Do animals have feelings? Welfare, Abandonment, and a lack of understanding

The responsibility for different categories of animals currently falls under multiple Ministries and Departments. For consistency, it is recommended for the Government of Pakistan to align all animal welfare under one Ministry at the national level, with appropriate resources for research, implementation, and enforcement.

The Government of Pakistan should be encouraged to create a multi-stakeholder committee to effectively engage all actors involved in maintaining animals’ well-being to find solutions for welfare concerns. This committee would guide the country’s policies and strategies on animal welfare, in line with international standards. This committee should include representatives of animal welfare organisations.

Pakistan’s Prevention of Cruelty to Animals Act (1890) provides a good basis for the protection of animals, acknowledging that they feel pain and suffering. The Act provides specific protections for draught animals that acknowledges their importance in Pakistani society. The delegated authority to Provincial Governments to develop their own wildlife protection laws allows each province to assess the needs of wild animals and the public on a local basis. Recent moves towards humane dog population management and mass vaccinations in Karachi should be praised. Since the 2014 edition of the Animal Protection Index, Pakistan has introduced limited new legislation. However, one of note is the Halal Authority Act (2015), that not only mandates humane treatment of animals throughout the slaughter process, but also prohibits animals from seeing one another being slaughtered.

However, there are concerning gaps with animal welfare legislation in Pakistan. The Prevention of Cruelty to Animals Act (1890) is outdated and no longer reflects current scientific and cultural understandings of animal welfare. There is little mandate for the care of animals in zoos and on farms, that may lead to lower standards of animal welfare.

Similarly, while animal abandonment is illegal in Pakistan, there is little further guidance for how animal owners should care for their companion animals. There are also reports of inhumane treatment of strays with mass poisonings of dogs taking place across the country. It is unclear, beyond specific delegations to provincial wildlife departments, which authorities hold responsibility for animal welfare in Pakistan. The Government of needs to amend and update the Prevention of Cruelty to Animals Act (1890) to ensure protections for all animals in Pakistan and to align anti-cruelty measures with current animal welfare science.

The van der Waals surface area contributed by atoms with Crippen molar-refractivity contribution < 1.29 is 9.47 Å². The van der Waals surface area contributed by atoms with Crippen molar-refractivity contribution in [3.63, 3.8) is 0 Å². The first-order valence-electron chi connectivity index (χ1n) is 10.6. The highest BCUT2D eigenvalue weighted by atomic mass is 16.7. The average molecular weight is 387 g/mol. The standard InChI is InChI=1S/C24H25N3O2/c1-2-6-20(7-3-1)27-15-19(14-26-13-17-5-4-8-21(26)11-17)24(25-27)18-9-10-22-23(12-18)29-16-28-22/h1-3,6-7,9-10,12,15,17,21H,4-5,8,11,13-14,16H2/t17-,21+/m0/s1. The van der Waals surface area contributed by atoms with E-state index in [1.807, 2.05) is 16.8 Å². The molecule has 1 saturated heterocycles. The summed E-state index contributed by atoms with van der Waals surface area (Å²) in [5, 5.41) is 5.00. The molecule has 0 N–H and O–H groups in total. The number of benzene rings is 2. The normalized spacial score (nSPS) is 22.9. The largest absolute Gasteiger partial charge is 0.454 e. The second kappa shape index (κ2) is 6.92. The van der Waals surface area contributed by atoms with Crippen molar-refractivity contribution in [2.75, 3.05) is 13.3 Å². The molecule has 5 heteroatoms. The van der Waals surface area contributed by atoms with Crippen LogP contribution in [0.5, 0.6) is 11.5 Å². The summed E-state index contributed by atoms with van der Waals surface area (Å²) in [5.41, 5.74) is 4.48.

Furthermore, the Government is urged to enact legislation detailing specific welfare requirements for the rearing of farm animals during the phases of rearing, transport and slaughter. Such requirements should be legally binding and species-specific and at a minimum aligned with OIE animal welfare standards and promote the Five Freedoms. Regular inspections onto farms and slaughter establishments should be carried out with a special focus on animal welfare. The Government of Pakistan should assign responsibility for improving animal welfare in the country to a specific Government Ministry at a national level and to create an Animal Welfare Committee that includes members of animal welfare organisations, to advise the Government on animal welfare policy and solutions to ensure the humane treatment of animals at all times.

The more we learn of the true nature of non human animals, especially those with complex brains and corresponding complex social behaviour, the more ethical concerns regarding their use in the service of man- whether this be in entertainment, as pets, for food, in research laboratories, or in any of the other uses to which we subject them.

It is not that humans and non humans are identical .. but the lack of understanding that led to slave trade is the same lack of understanding many people have about animals today. When slaves were brought over from Africa, many people believed that they were not humans, that they didn’t have feelings. Many people believe that primates and other animals don’t have feelings, too, but they do.
The least we can do is speak out for those who can not speak out for themselves.


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